Demonia contains the strong elements that have made other Fulci film classics, like Zombi 2 (1979), Paura nella città dei morti viventi (1980), and L'aldilà (1981), for example: very strong atmospheric sequences punctuated loudly by brutal (and often sadistic) gore sequences. The beautiful Sicilian scenery, especially the monastery, is authentic. Steve Fentone, author of AntiCristo: The Bible of Nasty Nun Sinema & Culture, writes:

Demonia was filmed on authentic sites at Monte Castello, the isle of Sicily (in the thick of Mafia country). When we interviewed the star in 1995, Halsey remembered the chief location was a genuinely spooky ancient monastery whose basement actually contained the mummified cadavers of human beings. Fulci and crew were given permission to shoot there by the caretaker, a Roman Catholic clergyman; who evidently never suspected that the script included naked killer nuns.” (2)

Despite the fact that there are few sequences within the monastery, all of them are memorable within Demonia. These sequences carry the film, in my opinion. While the gore sequences are competent and certainly effective, none are as memorable as Fulci’s atmospheric sequences. In the truest sense, Demonia shows Fulci’s growth as an artist: he was always able to create more unique, different, or equally intense atmospheric sequences with every subsequent film. In terms of the visceral in Fulci’s cinema, the films waver wildly in content. Fulci’s cinema set the bar high with films like Zombi 2, for example, with its slow-motion eyeball sequence, and I believe that it would be difficult for any filmmaker to top that work. Fulci’s later work that relied more heavily on atmosphere, like Aenigma (1987), for example, appears more personal and interesting than the later gore-heavy work. Demonia is a good and very entertaining late Fulci work. Unfortunately, the characters are drawn too flat and are too limited from making the film a richer and more whole piece. Definitely ripe for a revisit for fans of Lucio Fulci or demonic cinema.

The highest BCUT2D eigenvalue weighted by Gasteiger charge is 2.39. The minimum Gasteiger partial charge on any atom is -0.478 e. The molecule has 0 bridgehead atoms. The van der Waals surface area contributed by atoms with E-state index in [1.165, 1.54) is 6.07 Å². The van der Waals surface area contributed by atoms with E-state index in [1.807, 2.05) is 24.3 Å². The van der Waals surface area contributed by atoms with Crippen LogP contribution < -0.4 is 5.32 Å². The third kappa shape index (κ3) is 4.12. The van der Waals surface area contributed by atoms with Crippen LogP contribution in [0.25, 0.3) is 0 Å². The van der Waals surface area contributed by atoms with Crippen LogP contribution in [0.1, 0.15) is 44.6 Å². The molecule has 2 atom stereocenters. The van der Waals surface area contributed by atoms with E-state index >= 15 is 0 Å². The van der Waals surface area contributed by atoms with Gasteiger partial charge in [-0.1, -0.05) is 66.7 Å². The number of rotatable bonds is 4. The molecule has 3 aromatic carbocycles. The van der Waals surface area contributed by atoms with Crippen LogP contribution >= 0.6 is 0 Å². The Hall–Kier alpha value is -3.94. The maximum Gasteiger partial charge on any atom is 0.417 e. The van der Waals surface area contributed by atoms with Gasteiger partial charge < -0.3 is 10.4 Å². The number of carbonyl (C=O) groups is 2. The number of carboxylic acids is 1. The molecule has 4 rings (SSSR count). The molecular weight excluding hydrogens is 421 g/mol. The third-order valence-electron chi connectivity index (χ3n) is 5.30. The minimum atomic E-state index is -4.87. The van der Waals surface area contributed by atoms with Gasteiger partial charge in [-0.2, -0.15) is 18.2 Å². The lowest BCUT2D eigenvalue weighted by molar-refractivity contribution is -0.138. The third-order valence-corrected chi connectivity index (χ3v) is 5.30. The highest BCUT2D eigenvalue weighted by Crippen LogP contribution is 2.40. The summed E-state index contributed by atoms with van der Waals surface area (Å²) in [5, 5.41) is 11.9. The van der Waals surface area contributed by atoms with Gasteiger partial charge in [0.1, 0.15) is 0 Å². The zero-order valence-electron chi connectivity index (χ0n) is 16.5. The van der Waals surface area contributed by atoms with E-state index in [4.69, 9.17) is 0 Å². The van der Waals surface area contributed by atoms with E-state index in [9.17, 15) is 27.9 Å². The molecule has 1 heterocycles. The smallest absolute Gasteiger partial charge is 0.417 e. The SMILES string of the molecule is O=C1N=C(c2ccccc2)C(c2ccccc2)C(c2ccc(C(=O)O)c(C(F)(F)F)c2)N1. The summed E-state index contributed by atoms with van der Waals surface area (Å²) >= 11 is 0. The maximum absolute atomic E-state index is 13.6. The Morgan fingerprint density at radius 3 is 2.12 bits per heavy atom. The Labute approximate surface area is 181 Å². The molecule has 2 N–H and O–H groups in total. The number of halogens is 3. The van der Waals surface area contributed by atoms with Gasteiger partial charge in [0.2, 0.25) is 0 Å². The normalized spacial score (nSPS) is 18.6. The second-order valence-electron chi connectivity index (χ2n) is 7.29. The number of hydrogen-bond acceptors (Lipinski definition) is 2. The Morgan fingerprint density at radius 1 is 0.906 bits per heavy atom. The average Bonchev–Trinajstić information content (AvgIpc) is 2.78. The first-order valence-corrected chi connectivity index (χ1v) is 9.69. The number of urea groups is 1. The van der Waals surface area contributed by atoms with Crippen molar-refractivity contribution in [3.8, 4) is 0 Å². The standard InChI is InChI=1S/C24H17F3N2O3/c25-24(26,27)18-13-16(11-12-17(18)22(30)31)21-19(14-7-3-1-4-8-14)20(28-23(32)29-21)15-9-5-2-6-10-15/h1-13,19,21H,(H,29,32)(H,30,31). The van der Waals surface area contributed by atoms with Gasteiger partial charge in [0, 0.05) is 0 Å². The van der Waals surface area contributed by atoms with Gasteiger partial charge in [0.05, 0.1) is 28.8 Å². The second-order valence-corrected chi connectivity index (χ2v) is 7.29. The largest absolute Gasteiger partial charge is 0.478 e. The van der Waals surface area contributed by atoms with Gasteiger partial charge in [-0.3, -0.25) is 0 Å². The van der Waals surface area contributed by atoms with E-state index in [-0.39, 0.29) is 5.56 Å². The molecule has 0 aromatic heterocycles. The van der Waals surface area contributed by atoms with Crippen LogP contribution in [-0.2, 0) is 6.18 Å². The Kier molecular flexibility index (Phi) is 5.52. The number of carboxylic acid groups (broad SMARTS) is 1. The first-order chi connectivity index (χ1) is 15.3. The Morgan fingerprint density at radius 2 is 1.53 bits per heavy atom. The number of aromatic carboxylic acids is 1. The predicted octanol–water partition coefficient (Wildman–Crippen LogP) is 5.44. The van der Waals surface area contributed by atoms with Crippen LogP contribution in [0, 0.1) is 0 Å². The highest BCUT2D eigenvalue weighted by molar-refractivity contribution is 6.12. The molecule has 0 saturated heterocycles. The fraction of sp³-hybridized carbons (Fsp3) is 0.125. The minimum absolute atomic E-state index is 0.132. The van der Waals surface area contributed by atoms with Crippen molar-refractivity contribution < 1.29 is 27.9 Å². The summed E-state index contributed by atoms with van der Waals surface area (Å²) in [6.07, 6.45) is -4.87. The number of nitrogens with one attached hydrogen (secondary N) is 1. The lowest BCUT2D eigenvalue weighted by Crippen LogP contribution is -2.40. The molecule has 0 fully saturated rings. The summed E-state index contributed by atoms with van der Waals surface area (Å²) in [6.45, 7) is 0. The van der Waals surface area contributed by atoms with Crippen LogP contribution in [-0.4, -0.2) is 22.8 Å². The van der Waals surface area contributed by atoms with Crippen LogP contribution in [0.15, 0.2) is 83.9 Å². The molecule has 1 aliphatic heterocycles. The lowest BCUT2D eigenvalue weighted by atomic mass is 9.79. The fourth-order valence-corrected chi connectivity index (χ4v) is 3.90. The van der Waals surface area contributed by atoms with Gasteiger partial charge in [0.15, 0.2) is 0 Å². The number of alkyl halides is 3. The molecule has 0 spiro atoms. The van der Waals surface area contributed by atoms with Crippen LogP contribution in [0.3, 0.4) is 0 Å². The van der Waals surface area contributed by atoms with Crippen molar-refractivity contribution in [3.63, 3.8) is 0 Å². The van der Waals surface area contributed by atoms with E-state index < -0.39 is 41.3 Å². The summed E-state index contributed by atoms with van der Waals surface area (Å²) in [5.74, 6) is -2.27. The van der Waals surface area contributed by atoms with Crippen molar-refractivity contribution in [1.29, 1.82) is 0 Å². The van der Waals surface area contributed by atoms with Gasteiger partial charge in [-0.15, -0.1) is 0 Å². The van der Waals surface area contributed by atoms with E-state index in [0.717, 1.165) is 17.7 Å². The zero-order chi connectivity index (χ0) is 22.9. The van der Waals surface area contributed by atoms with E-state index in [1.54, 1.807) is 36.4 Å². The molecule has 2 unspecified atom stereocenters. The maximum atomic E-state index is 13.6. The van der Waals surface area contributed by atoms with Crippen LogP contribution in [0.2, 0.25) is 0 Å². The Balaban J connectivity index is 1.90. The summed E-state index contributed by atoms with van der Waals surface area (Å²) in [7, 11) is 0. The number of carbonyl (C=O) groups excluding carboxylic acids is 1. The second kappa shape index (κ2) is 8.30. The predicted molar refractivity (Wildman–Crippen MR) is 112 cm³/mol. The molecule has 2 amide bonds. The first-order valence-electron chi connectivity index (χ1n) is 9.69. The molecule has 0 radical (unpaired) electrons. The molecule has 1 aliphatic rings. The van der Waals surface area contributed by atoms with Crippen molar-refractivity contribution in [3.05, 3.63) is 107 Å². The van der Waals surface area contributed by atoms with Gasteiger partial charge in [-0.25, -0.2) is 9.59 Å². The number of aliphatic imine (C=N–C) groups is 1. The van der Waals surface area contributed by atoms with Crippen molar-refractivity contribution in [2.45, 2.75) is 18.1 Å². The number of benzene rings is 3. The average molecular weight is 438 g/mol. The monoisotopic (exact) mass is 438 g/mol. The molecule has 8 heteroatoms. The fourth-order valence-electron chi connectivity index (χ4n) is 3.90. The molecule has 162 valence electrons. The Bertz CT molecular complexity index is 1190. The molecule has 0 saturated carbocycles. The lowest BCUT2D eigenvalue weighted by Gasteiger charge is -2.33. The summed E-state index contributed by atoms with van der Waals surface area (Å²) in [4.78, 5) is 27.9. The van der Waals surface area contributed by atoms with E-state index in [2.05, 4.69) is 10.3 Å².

1. “Beyond the Thoughts of Lucio Fulci: A Conversation with the Man Behind such Legendary Movies as ‘The Beyond,’ ‘New York Ripper’ and ‘Gates of Hell.’” Trauma # #2. Edited by Kristian P. Mølgaard. Karpedam 4b, DK-6200 Aabenraa. Year unknown (presumable mid-1990s). p. 13.

2. AntiCristo: The Bible of Nasty Nun Sinema & Culture. Fentone, Steve. FAB Press. Surrey, England, U.K. 2000. p. 75.


The Film Connoisseur said...

I need to watch this one at some point, I've read good reviews and bad reviews for it, but that doesnt surprise me!

Fulci wasnt the best actor, often times he cameos in his films, I just re-watched House by the Cemetery and in it he appears as some sort of proffessor or something. He also appears in City of the Living Dead as a mortician if I remember correctly.

Alex B. said...

Yes man, yes! I was just thinking 'Demonia' and there's your new review! I am riding the Fulci/Al Cliver wave at the moment, and this film was their last collaboration.
Read your review through and I've got to say that I disagree on a few key points. That's not the point, though.
Overall I do agree that 'Demonia' is well worth revisiting. I've owned several editions of it throughout the years and recently saw it in Italian dub, which was interesting as it contained some alternative sound effects. The slight variations in dialogue between the English and Italian tracks also made it a refreshing viewing.
I love Fulci's acting part in 'Demonia'. He is immensely watchable, even though, as you point out, his particular storyline is a dead-end one. There's something unique about 'Demonia', for sure. The film's would have benefited immensely had Fulci dispensed with the two (or was it three?) interminable 'singing by the camp-fire' episodes. They're shameless filler. As you mentioned in the review, the Sicilian scenery is captivating. There are also more then a few adventurous camera moves in 'Demonia' which show that Fulci's creativity, though hampered by the ever-dwindling budgets (and, possibly, health issues) was still going strong. He was developing, trying new things. A lot of shots fail due to dreadfully mishandled camerawork, but quite a few succeed and there we have another Fulci gem. A little clouded, but precious all the same.
Thanks again for bringing 'Demonia' up!

Hans A. said...

@The Film Connoisseur--I hope that you check it out and share your thoughts! It's readily available on DVD.

@Alex--Cool! I've been watching a lot of Fulci lately, so maybe more reviews this month. Who knows? I really, really appreciate you sharing your thoughts and opinions as always. Cheers!

Giallo Guy 82 said...

I was surprised to find I enjoyed it, what with the negative reviews 'n cheesy cover art. Not essential Fulci, but palatable.